I am a certified ESL instructor with bachelor's and master's degrees in linguistics. I received my Bachelor of Arts from the University of Illinois in 2006, and my Master of Arts from the Graduate University of Applied Linguistics in Dallas, Texas in 2012. My teaching experience includes one year of teaching elementary classes in South Korea (2009-2010), one year of teaching all ages at a private school in Japan (2013-2014), and one year of teaching adult classes in Pasadena, California (2014-present). I have also tutored students in a variety of subjects and grade levels. In addition to ESL, I offer tutoring in reading, writing, grammar, and test prep for the ACT, SAT, and TOEFL. I love teaching because it allows me to use my passion for language to help other people. I believe that we should always be learning, and that learning should be wonderful and exciting. I strive to inspire my students to curiosity and guide them towards independence in their education. In my free time, I enjoy reading, going out for coffee with friends, and occasionally going dancing.
University of Illinois at Urbana-Champaign - BA, Linguistics
Graduate Institute of Applied Linguistics - MA, Applied Linguistics
ACT Composite: 33
ACT English: 34
ACT Math: 32
ACT Reading: 34
ACT Science: 32
SAT Composite: 2130
SAT Math: 710
SAT Verbal: 700
SAT Writing: 720
What is your teaching philosophy?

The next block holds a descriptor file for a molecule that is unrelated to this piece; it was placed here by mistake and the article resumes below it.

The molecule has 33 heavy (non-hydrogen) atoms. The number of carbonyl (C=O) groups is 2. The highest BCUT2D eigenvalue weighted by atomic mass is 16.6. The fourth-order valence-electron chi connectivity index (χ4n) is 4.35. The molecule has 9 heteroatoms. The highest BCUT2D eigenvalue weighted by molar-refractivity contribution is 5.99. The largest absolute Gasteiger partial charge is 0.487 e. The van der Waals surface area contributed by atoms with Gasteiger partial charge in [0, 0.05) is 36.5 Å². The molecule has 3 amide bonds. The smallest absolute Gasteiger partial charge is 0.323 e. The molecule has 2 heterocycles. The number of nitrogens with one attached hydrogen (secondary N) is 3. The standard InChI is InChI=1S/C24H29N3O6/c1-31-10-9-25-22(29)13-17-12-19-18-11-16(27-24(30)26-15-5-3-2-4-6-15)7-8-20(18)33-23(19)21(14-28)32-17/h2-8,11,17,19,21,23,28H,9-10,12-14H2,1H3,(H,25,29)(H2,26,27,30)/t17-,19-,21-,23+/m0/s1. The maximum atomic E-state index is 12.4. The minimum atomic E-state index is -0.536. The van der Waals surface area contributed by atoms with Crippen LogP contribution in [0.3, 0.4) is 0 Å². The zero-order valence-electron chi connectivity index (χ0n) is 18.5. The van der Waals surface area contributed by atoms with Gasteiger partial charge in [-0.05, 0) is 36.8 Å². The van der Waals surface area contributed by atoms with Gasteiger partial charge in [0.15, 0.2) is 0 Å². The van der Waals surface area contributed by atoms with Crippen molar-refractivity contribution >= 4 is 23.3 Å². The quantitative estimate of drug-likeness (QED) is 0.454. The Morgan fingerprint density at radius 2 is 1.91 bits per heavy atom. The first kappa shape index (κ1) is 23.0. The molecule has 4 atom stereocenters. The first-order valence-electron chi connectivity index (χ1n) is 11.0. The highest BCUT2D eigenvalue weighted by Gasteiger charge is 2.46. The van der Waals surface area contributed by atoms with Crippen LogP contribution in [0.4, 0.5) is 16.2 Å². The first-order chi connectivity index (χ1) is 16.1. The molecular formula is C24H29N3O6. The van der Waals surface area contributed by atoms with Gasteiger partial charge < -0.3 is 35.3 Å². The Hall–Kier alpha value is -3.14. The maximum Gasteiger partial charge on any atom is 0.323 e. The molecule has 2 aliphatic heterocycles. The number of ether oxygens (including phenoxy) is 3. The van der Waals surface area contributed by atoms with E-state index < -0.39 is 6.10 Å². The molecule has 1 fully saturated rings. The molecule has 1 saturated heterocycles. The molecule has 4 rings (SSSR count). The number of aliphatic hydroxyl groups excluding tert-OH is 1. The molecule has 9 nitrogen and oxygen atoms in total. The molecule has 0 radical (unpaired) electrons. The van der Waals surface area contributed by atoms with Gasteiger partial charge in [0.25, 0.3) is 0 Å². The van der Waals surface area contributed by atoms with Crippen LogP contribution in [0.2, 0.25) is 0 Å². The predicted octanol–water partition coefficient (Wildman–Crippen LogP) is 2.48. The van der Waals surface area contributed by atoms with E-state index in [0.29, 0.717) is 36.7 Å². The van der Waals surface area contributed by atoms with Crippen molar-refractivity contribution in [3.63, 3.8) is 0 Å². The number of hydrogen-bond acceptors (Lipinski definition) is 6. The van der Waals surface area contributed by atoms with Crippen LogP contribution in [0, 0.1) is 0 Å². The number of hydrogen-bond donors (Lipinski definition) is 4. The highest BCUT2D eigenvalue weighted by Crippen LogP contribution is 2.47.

I believe that learning is one of the most important and wonderful things we do as people. Curiosity and learning is essential for growing and finding fulfillment as a human being, whether or not we are students in an academic facility. For me, teaching is a way to connect with other people and to guide them towards growth. I consider it an honor and a gift to be able to do so. This is why I am passionate about teaching. As a teacher of English as a second language, my role is to facilitate learning of language, which is another passion of mine. I have always been fascinated by language. I love its possibility; I love how it empowers us to share ideas with one another; I love its patterns and its structure; I love to learn about the enormous variety among the world's languages. This passion for language led me to study linguistics, and it now motivates me to share my language with my students. I also recognize that each of my students has their own reasons for wanting to learn English. There are almost as many reasons for learning English as there are students. Some want to be able to attend a college or university in the United States; others want to use English for business; others want to be able to have conversations with English-speaking friends or family; still others are focused on passing the TOEFL or IELTS tests. My ultimate goal is to enable my students to reach their goals. I make it a priority to get to know each of my students as an individual and to find out what they are hoping to get out of my class, as well as their interests, their learning style, and their personal and cultural background. It is of great importance to show value for each student as a person and to be sensitive to their individual needs, and feelings. In order to facilitate learning, however, it is not enough to say that I want to teach my students what they want to know. I believe that the best learning is self-driven. If my students do not want to learn, they will not learn; or, at least, they will not learn well. Furthermore, wanting to learn is not the same thing as wanting greater ability; I have little doubt that all of my students would like to be more proficient in English, but they may not be enthusiastic about doing the work to achieve this goal. My top priority for student learning, therefore, is to ignite a spark of curiosity and a love for learning within my students. In order to encourage their enthusiasm for learning, I keep three principles in mind as I plan and lead each lesson. First of all, since language is first and foremost a tool for communication, the class' lesson should reflect that and encourage communication which the students will enjoy and find interesting. I look for topics that will interest them, and I provide activities that they will find enjoyable, whether it is a competitive game or a stimulating discussion. In order to do this, I take their personal interests and preferences into account. While I always maintain professional boundaries, I also make my lessons personal. Each lesson is an opportunity for the students and myself to learn more about each other, share our ideas with each other, and learn from each other. This way, the students are not simply learning about the English language; they are using English to share ideas and to connect with each other. This principle influences everything I do in a lesson, from my lead-in activity at the beginning (often a question about the students' experiences or opinions related to that day's topic), to the examples I give when explaining material (I look for ways to relate the material to the students' lives, if I can), to the final activity, which is always interactive and encourages the students to be creative and have fun. Although the lessons still require the students to work hard, they can still enjoy and even look forward to the work. Second, I make it a priority to always aim for clarity and avoid confusion. Whether I am teaching a new grammatical point, a vocabulary list, or a writing task, I present the content in a simple and logical way, in context, and with plenty of examples. As a result, my students feel confident and prepared, rather than frustrated and discouraged. To do this effectively requires a great deal of thought and preparation, as well as high linguistic awareness. This is where my background in applied linguistics has been the most useful. Having studied and practiced linguistic analysis, I am equipped to recognize the underlying principles behind linguistic phenomena and demonstrate them in simple terms to my students. For example, when teaching the distinction between the simple present and the present progressive (e.g. "I ride a bike" vs. "I am riding a bike"), I emphasize two key points: that the present progressive is only for things being done at the moment of speaking, while the simple present may be used for habitual actions; and that the present progressive is only for actions, while non-action verbs (e.g. see, know, want, etc.) must be used in simple present. I illustrate each point with clear examples, and I generally try to avoid unnecessarily mentioning exceptions to the rules. When the rules simply stated and easy to understand, new linguistic structures do not seem overwhelming; as a result, students feel empowered to use the target language and proud of their progress. Clarity also means keeping a logical order and a sense of coherency and cohesiveness to the overall lesson; that is, everything in the lesson should fit together and should be ordered in a way that makes sense. For example, sufficient practice time must be given after new material is introduced, and practice activities should progress from easy to difficult. Third, I always remember to keep a positive attitude. Often my students are afraid to speak, for fear of making mistakes and being embarrassed in front of their classmates. Having been in their shoes myself on many occasions, as a student of several different foreign languages, I can empathize with these feelings. I frequently remind myself to think of how they feel as students. Whenever a student makes an effort, whether their speech is correct or not, I praise them for trying and focus on the things they did well. One particularly important situation to which I apply this principle is when I correct their writing. I never hand back an essay with only the errors marked; I try to mark just as many places where the student used new vocabulary, varied sentence structure, or especially strong phrasing for a certain idea. This way, they are encouraged to keep taking risks, rather than doing the bare minimum in an attempt to avoid errors. Finally, when I do correct mistakes, I do so kindly, reminding them that mistakes are opportunities for learning. I make every effort to avoid embarrassing my students. I also make it clear that my students must not make fun of each other, but must support each other and show kindness and respect to each other at all times. Thus, I create a positive and encouraging environment in which students feel comfortable and their confidence is nourished. By making communication enjoyable, clarifying the linguistic patterns, and maintaining positive and encouraging classroom environment, I give my students a desire to continue learning, rather than simply a desire to have more knowledge. If a lesson succeeds in using these three principles to build the students' enthusiasm for learning, then by the end of the lesson, each of the students will be freely and enthusiastically using the target language, and will continue to practice it after the lesson is over. One example of such a successful lesson was a lower-intermediate vocabulary lesson about manners. I began the lesson by giving the students a list of various behaviors (such as opening the door for someone or finishing all the food on one's plate) and asking them to rank the behaviors on a scale from 1 (very polite) to 5 (very rude). This was a question which was easy for them to answer, without needing any new language skills, and which generated interest in the topic. I had them share their answers in pairs, which allowed each student an opportunity to speak while preventing any of them from feeling put on the spot. I then presented a set of related vocabulary words, writing them on the board and clarifying the meaning, grammatical form, and pronunciation of each word. The class easily understood the meanings of the words, but struggled with the difference between "polite" and "good manners," so I gave them a number of simple, clear example sentences for each. I gave them a simple gap-fill exercise to practice the vocabulary, putting them in pairs again in order to increase their confidence. As they worked, I monitored each pair and corrected their errors discreetly, which increased their understanding of how to correctly use the vocabulary without embarrassing them. Finally, I put them into groups and asked them to share what politeness looked like in their own cultures. I encouraged them to ask questions and reminded them to respect one another's cultural differences. The students used the vocabulary without hesitation as they eagerly discussed standards of politeness, intrigued by both the similarities and differences between their various cultures. In subsequent lessons, they continued to use the vocabulary words they had learned. Because they enthusiastically participated in the class activities, used the target vocabulary freely, and remembered the vocabulary later, I considered the lesson to have been a success.